When we were young, becoming elderly never crossed our minds. We continue to enjoy life, including the down periods, thinking we’ll always be able to be in good health and carry on in comfort. If we ever thought of becoming old, it is usually in terms of personal financial security, pensions, and medical insurance. That is important to our future, and everybody wants to arrive at old age thinking, ” I’ve lived life and now deserve a good break to take it easy and do what I please.” If that’s the case, we’re fine individually, and imagine that we’ll live without a care in the world.
That’s rather unrealistic because when you reach those middle years, you will find yourself physically changing with life itself changing for you. Many see retirement on the horizon and may think, “Now, what shall I do with myself, when I needn’t wake up early to go to work?”, maybe after 30 years of this routine. You feel at a loose end. Money may not be a problem, but too much time is. How to kill time?? To resolve this problem, some people take to voluntary work with charities, some decide to further their studies or find a new occupation or hobby, some join clubs, like elderly singles clubs to meet others of their own age, some take to staying at home and watching several video movies a day, and doing myriad other things.
The other major problem can be – the silence. The children have grown up and gone away. They have their own families, their own lives and are walking the same path in their own ways. They may come back to see Dad and Mum, Grandpa and Grandma, once or twice a year depending on their present situations. The heyday of family ‘get-togethers’ has fast faded away and children are no more talking the same language as their grand-parents. The label “Oldies” has become applicable to you. You begin to feel irrelevant and left out, as sadly the younger generation inadvertently form their own cliques sharing common interests. Sometimes, you can’t find a common topic for discussion even with your own children who are still in work and busy with their own concerns. They don’t always come to you for advice.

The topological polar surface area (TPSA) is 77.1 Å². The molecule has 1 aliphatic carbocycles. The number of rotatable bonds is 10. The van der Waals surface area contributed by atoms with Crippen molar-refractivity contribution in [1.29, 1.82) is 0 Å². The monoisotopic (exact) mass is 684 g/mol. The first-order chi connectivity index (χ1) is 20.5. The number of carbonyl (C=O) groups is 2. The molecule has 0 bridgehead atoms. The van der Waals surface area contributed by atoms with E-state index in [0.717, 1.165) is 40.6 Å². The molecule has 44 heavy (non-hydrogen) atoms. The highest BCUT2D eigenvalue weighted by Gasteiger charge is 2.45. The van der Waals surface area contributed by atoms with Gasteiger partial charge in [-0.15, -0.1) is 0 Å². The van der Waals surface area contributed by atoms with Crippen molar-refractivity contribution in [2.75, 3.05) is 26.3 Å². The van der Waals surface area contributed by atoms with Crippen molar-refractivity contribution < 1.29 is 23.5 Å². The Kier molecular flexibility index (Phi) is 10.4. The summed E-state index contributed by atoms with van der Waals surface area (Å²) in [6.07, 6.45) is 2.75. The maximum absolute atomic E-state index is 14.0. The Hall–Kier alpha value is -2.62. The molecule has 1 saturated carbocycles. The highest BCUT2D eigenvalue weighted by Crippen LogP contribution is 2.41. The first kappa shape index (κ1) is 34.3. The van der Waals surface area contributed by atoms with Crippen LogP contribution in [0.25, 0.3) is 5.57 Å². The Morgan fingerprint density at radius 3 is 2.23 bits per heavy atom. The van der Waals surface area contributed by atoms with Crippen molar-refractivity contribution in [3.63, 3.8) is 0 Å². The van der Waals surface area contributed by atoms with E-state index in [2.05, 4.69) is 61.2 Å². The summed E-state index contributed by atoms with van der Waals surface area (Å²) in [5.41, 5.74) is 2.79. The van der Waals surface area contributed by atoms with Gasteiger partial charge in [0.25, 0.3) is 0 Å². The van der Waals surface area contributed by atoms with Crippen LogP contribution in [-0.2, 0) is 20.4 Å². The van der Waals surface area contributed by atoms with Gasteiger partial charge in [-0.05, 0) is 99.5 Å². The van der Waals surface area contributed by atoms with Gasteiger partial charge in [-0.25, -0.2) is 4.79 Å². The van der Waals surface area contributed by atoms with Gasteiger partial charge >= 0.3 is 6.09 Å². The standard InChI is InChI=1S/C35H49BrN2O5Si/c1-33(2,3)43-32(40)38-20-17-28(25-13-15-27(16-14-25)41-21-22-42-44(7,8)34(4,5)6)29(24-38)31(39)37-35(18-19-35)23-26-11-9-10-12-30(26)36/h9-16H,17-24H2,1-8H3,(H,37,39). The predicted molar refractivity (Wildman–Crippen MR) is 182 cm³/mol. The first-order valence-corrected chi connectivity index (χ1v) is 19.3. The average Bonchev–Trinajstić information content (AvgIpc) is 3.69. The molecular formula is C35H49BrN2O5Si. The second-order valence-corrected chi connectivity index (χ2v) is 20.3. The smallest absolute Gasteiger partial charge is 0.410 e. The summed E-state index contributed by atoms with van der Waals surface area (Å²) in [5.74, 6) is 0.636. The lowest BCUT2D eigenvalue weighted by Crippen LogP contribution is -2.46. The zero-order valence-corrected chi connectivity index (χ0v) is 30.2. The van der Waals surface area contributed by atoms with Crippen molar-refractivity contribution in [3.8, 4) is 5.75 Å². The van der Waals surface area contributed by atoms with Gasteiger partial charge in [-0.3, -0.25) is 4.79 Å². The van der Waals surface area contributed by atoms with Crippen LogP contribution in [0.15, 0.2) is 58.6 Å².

When I look around sometimes and see old people sitting on street corners, some being beggars, some sitting on park benches or in shopping malls, just watching the world go by, to while away their time, it feels like a tragedy. Some of them are homeless, some probably come out for the day, having nothing else to do and return when the sun goes down to a small room in the inner city slum area. A long time ago, I met an old beggar-man with no fingers. He said he used to work as a gardener but lost his fingers in a fire. Thus disabled he lost his ability to earn a living and was forced to beg for a living. I don’t know if he had any family, or if caring for him proved too much for them.
Some old people have tragic stories of being chased out of their homes for conflicts with children they’ve been living with; for others, life with the family had become unbearable and so, they ran away from home. Some had become veteran street people, having grown old in that environment. There was once a newspaper feature on old people being abandoned in local hospitals by their families. These poor souls were taken into welfare care to live out their last days. What hurts most is the knowledge of being unwanted because you are of no more use to your family or apparently, to society at large.
I used to live in single block of medium cost flats, and every evening waved a “hello” to the group of old people sitting in the area outside the lifts on the ground floor. Many of these elderly people lived alone and went to the ‘coffee shop’ over the road for meals or bought packed food from it. One lady told me she found cooking for one too much trouble and effort. Aging saps one’s energy. You could have 10 children or more, but for a number of old people, the number of children they have raised is immaterial, as they inevitably end up alone or back to being a couple with only each other to depend on, in a small one or two room apartment. Yet, others may be relegated to old folks homes, living amongst strangers and becoming disorientated and suspicious of everything unfamiliar to them.
Old age has many issues as the aged become more frail and vulnerable. In his sermon, a priest told the congregation this story, “A small child was sitting at the dinner table with his parents. His grandfather was sitting at another table in a corner, eating out of a cracked and much chipped china plate. This seemed to be the family practice. When the grandfather passed away, the child’s father threw away the cracked china plate used by the grandfather. The little boy, picked up the plate, cleaned it and stored it away. When his father asked him why he did that, he very innocently said, “I’m keeping it for you, when you get old.”
The young learn by observation. We must remember that we will also reach this destination, because youth and health are passing things, and age can result in lonely invisibility.
What is said in this post, is not the experience of every elderly person. For those who are lucky enough to know they belong somewhere and feel included, it is something to be thankful for but never to be taken for granted.